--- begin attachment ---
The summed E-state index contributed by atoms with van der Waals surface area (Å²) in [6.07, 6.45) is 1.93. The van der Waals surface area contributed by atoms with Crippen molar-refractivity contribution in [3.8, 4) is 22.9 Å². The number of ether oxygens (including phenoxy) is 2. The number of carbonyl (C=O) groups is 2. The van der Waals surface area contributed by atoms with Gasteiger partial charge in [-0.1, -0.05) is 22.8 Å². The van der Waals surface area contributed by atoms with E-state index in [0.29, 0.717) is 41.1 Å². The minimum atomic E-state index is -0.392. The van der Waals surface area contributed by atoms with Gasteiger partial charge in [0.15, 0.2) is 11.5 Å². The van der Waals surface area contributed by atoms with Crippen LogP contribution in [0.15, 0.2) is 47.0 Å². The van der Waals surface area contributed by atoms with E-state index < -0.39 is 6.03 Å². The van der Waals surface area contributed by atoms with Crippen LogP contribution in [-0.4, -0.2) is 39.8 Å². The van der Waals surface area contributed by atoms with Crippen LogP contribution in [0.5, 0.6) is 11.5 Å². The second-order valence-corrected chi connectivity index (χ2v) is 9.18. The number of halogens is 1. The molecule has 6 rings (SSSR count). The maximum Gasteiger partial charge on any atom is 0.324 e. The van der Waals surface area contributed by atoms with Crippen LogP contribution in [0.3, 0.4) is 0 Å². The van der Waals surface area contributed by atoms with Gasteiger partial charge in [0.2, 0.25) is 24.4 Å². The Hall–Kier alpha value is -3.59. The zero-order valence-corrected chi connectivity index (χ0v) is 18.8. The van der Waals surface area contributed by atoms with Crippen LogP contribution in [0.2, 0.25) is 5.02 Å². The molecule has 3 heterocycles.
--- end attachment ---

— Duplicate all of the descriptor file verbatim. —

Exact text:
The summed E-state index contributed by atoms with van der Waals surface area (Å²) in [6.07, 6.45) is 1.93. The van der Waals surface area contributed by atoms with Crippen molar-refractivity contribution in [3.8, 4) is 22.9 Å². The number of ether oxygens (including phenoxy) is 2. The number of carbonyl (C=O) groups is 2. The van der Waals surface area contributed by atoms with Gasteiger partial charge in [-0.1, -0.05) is 22.8 Å². The van der Waals surface area contributed by atoms with E-state index in [0.29, 0.717) is 41.1 Å². The minimum atomic E-state index is -0.392. The van der Waals surface area contributed by atoms with Gasteiger partial charge in [0.15, 0.2) is 11.5 Å². The van der Waals surface area contributed by atoms with Crippen LogP contribution in [0.15, 0.2) is 47.0 Å². The van der Waals surface area contributed by atoms with E-state index < -0.39 is 6.03 Å². The van der Waals surface area contributed by atoms with Crippen LogP contribution in [-0.4, -0.2) is 39.8 Å². The van der Waals surface area contributed by atoms with Crippen LogP contribution in [0.5, 0.6) is 11.5 Å². The second-order valence-corrected chi connectivity index (χ2v) is 9.18. The number of halogens is 1. The molecule has 6 rings (SSSR count). The maximum Gasteiger partial charge on any atom is 0.324 e. The van der Waals surface area contributed by atoms with Crippen LogP contribution in [0.3, 0.4) is 0 Å². The van der Waals surface area contributed by atoms with Gasteiger partial charge in [0.2, 0.25) is 24.4 Å². The Hall–Kier alpha value is -3.59. The zero-order valence-corrected chi connectivity index (χ0v) is 18.8. The van der Waals surface area contributed by atoms with Crippen LogP contribution in [0.2, 0.25) is 5.02 Å². The molecule has 3 heterocycles.